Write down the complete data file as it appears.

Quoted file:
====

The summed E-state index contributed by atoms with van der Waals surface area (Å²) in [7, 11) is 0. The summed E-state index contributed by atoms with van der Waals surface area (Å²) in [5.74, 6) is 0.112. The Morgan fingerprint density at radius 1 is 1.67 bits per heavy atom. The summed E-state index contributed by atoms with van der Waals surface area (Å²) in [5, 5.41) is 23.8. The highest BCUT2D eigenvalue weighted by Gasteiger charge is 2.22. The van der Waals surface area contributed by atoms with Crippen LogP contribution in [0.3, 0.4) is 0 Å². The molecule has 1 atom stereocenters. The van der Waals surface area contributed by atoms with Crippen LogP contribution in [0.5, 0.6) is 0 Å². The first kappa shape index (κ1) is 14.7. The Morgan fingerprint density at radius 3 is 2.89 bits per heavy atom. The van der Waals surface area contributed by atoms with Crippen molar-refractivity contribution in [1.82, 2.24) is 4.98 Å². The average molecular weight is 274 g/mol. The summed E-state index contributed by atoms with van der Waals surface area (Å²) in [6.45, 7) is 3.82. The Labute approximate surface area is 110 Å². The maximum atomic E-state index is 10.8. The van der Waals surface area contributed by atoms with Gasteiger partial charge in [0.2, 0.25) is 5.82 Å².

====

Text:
The summed E-state index contributed by atoms with van der Waals surface area (Å²) in [7, 11) is 0. The summed E-state index contributed by atoms with van der Waals surface area (Å²) in [5.74, 6) is 0.112. The Morgan fingerprint density at radius 1 is 1.67 bits per heavy atom. The summed E-state index contributed by atoms with van der Waals surface area (Å²) in [5, 5.41) is 23.8. The highest BCUT2D eigenvalue weighted by Gasteiger charge is 2.22. The van der Waals surface area contributed by atoms with Crippen LogP contribution in [0.3, 0.4) is 0 Å². The molecule has 1 atom stereocenters. The van der Waals surface area contributed by atoms with Crippen LogP contribution in [0.5, 0.6) is 0 Å². The first kappa shape index (κ1) is 14.7. The Morgan fingerprint density at radius 3 is 2.89 bits per heavy atom. The van der Waals surface area contributed by atoms with Crippen molar-refractivity contribution in [1.82, 2.24) is 4.98 Å². The average molecular weight is 274 g/mol. The summed E-state index contributed by atoms with van der Waals surface area (Å²) in [6.45, 7) is 3.82. The Labute approximate surface area is 110 Å². The maximum atomic E-state index is 10.8. The van der Waals surface area contributed by atoms with Gasteiger partial charge in [0.2, 0.25) is 5.82 Å².